Be a Develope's Friend - and Grow Your Business by Matthew Setter

Be a Develope's Friend - and Grow Your Business

April 1st, 2014

You may have the best platform in the world, unmatched by anyone else. But is it easy for developers to use?

You may have the best platform in the world, providing the world’s greatest security or performance, to a level unmatched by anyone else. But will developers use it?

If it’s unclear, opaque, or the learning curve’s too steep, your platform will be assigned to the “too hard” basket. Developers will leave in search of one which is clearer, one which involves less work to understand and use. Don’t let this be your platform.

If there’s one thing developers need – it’s documentation. Whilst most of us are intelligent, experienced and engaged people, passionate about our craft, sometimes to a fault, very few of us are geniuses, very few of us can infer what we need from source code alone.

Libraries and Systems Aren’t Always Intuitive?

Sometimes the source code is written in such a way that only the original developer can really understand the its intent. From personal experience, here’s a number of reasons why:

  • The code could be unintuitive or vague
  • It could employ a mixture of coding conventions, poor conventions, or no convention
  • It may be have no internal documentation, whatsoever
  • There may be no information about what the code does or how it should be used, not even one example

The same goes for technology platforms. Now I don’t say this to worry you. If you have a fantastic platform, with outstanding support, you’ve accomplished the majority of the work required.

But don’t let it go to waste by not providing clear (and copious) documentation, so developers can get started quickly, then move on to make the most of it.

Give Me The Child and I’ll Give You The Man

You may be wondering, why the focus on developers. Maybe you’re familiar with a quote, often attributed to Francis Xavier, the founder of the Jesuit Order:

Give me the child until he is seven and I’ll give you the man

There’s a lot in that and it makes a lot of sense when you think about it. If developers become accustomed to working with a specific platform, a specific set of tools, a specific way of working, they’ll want to keep working that way (assuming that it truly allows them to be the best they can be).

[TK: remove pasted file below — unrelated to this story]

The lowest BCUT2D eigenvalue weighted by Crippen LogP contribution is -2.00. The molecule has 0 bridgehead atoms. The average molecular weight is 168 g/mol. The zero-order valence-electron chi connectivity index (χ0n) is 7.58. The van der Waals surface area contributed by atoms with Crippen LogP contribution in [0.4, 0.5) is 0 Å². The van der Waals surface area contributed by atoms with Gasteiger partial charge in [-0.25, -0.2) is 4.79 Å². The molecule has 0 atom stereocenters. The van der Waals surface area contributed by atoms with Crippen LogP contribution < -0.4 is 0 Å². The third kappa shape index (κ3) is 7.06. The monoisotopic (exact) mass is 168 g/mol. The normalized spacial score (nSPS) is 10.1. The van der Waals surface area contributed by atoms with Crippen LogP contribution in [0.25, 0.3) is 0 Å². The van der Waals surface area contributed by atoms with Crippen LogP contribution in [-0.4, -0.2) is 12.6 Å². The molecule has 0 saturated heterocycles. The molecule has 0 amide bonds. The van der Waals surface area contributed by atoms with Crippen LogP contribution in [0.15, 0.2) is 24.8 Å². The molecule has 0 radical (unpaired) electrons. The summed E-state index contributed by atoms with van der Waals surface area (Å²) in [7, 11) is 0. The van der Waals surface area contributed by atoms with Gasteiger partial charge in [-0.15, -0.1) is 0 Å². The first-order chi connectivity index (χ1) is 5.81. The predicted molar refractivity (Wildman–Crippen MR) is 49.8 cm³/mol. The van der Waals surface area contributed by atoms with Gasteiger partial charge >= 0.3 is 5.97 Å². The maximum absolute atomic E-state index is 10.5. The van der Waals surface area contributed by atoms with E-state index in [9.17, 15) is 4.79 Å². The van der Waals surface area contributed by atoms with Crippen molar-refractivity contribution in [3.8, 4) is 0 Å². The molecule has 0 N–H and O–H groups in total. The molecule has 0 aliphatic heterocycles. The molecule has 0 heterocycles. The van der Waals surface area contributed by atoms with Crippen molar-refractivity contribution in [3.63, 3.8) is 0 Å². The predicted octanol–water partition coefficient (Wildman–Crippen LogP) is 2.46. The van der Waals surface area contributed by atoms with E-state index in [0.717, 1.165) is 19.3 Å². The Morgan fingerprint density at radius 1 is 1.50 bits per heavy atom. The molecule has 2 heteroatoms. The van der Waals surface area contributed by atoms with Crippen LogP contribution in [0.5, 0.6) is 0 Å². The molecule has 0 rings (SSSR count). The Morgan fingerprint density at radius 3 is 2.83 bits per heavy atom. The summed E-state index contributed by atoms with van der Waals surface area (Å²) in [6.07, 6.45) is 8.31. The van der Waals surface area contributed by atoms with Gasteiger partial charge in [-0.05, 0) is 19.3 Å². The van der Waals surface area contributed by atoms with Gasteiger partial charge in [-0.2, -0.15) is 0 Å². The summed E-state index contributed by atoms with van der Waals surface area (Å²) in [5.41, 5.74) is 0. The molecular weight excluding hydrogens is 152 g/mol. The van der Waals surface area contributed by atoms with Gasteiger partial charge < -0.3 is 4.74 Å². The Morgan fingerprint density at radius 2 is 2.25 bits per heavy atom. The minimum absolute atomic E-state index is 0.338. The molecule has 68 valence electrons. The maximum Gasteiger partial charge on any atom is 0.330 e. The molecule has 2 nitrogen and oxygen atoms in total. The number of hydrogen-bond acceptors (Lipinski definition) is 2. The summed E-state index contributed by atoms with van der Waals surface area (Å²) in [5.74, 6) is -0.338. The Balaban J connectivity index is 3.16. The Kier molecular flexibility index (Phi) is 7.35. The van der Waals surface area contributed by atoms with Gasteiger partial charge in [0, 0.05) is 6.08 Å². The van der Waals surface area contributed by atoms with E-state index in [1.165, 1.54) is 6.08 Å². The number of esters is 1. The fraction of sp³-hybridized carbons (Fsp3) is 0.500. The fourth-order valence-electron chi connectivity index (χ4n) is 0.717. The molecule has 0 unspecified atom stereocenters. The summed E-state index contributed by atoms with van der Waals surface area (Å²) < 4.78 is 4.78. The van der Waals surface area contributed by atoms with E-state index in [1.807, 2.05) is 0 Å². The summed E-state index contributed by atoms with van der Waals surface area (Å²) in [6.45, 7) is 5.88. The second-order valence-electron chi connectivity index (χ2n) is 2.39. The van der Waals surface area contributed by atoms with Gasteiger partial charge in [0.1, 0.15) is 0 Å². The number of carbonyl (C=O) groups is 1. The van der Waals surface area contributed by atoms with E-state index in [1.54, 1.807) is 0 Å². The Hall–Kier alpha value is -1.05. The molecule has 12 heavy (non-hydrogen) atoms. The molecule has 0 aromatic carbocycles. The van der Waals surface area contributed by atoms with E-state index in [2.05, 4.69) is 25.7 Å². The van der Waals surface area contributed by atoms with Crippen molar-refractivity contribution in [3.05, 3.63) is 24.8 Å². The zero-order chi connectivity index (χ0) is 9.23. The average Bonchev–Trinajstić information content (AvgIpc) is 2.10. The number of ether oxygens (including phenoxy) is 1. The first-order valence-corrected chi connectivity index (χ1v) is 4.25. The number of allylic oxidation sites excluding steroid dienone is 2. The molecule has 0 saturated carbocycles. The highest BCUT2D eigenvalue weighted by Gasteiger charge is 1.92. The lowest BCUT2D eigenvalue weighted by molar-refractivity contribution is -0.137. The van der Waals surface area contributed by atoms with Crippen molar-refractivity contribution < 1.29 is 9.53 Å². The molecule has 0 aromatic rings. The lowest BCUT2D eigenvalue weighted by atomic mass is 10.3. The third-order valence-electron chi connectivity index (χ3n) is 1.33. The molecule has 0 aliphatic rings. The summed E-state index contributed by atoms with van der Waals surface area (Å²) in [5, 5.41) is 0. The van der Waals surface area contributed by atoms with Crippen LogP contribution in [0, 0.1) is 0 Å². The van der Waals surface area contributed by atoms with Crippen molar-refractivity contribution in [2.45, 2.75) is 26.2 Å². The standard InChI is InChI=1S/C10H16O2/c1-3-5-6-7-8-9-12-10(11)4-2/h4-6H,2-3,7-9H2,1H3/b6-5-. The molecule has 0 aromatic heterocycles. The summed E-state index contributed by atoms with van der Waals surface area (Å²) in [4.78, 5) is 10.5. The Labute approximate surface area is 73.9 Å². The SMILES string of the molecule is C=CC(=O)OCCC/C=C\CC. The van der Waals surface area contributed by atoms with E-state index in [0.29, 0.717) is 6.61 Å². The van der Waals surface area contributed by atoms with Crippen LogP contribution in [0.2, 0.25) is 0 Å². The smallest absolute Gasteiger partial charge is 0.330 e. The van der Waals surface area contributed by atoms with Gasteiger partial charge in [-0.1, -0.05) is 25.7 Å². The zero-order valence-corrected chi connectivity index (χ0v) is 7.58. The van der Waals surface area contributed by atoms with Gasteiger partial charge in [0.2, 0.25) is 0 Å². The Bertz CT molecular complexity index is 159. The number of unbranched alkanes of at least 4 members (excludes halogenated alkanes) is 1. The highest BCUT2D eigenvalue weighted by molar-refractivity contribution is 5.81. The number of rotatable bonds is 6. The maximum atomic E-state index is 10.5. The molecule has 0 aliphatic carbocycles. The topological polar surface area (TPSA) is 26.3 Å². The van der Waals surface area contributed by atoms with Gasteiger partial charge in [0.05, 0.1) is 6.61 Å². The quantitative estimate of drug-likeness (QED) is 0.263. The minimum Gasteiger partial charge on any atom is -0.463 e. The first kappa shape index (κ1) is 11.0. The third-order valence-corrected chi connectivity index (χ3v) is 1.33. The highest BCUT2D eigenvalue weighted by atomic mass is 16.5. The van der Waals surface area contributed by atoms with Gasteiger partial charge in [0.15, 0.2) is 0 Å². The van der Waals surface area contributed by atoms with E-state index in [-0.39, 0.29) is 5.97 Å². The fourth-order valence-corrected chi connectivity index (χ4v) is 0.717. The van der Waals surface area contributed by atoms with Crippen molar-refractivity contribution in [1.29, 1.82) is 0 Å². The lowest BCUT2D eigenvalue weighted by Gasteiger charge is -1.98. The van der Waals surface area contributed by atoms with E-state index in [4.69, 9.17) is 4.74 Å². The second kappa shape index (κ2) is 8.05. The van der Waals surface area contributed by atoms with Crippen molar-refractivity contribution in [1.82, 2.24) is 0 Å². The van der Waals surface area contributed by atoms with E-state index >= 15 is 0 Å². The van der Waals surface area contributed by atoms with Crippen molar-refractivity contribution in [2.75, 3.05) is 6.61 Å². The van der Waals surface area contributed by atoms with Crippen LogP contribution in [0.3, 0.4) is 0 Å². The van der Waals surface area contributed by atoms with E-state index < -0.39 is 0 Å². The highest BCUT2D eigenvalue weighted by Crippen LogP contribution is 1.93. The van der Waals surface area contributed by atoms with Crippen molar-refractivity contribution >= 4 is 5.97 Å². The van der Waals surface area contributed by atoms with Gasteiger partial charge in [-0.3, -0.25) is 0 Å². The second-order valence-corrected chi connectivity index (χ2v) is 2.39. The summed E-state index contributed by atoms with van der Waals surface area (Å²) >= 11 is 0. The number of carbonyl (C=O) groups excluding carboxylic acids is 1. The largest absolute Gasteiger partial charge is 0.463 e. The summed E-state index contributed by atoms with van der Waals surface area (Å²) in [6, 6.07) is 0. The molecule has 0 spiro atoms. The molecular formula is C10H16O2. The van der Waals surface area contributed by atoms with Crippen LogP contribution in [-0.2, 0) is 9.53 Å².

As they move to different companies over the course of their career, building new platforms and overhauling existing ones, they’ll want to use the tools and platforms they’re already familiar with.

When questions are asked about what platform or tool is the right one to use given a particular situation, they’ll put forwards the ones they know (and like) best.

If a new platform or tool is sought, because of a new client, to speed up an existing application, to refactor a legacy application, naturally they’ll support the ones they know – if for no other reason than they get to keep working on what they love.

So it makes sense that you need to make yours as easy as possible, by providing thorough documentation, so that yours is the one they choose.

How Do You Do This?

Gladly, the answer is simple and comprised of three simple, yet key parts:

Make a list of all the key technologies & benefits your platform has to offer

Do you provide hosting, caching, email, and logging services. Specifically, what powers those services? Is it Memcached, Postfix, PostgreSQL, Cassandra, MongoDB, MySQL and MariaDB?

With this in mind, are there any peculiarities to accessing these services, which developers should be aware of? How have you made getting up and running simpler, quicker, easier? What key processes or features does your platform provide, which saves time and effort?

Ask yourself what kinds of developers you want to use your platform?

It’d be great to go after every developer on the planet, of which there are hundreds of thousands. But to maximise your platform’s value, as Ramit Sethi says, focus on a specific niche. By doing so, you’ll come to be more acutely aware of the way they think, they needs they have, the supplemental technologies which are important to them, and on the list goes.

Brainstorm a list of potential posts which highlight or demonstrate these services

With these first two steps done, brainstorm a series of posts, which you can add to your blog, which show real, working, usage examples of the various parts of your platform. This can be from the very simple, such as how to roll out framework X, to the more complex, such as how to manage a deployment process.

Over the course of weeks and months, you’ll begin to carve out a place for yourself, with the niche you’ve identified. You’ll begin building a reputation with them as one of their preferred choices; because you understand them so well. I won’t try and tell you that it will come overnight. But given time, focus and dedication, I’m confident you’ll see the results you want.

Wrapping Up

Granted, it’s one thing to say all this, and another thing to do it. So if you’re keen, but finding it tough going, email me and let’s see what we can do, together, to get it happening for you.

Otherwise, are you already doing this? If so, what’s your return on the investment been like? More than you expected? Less? Somewhere in the middle. Share your experiences in the comments.

Matthew Setter. Ethical Hacker, Online Privacy Advocate, and a Software Engineer.

Matthew Setter

Software Engineer, Ethical Hacker, & Online Privacy Advocate.

Matthew Setter is a software engineer, ethical hacker, privacy advocate, & technical writer, who loves travelling. He is based in Nuremberg, Germany. When he's not doing all things tech, he's spending time with his family, and friends.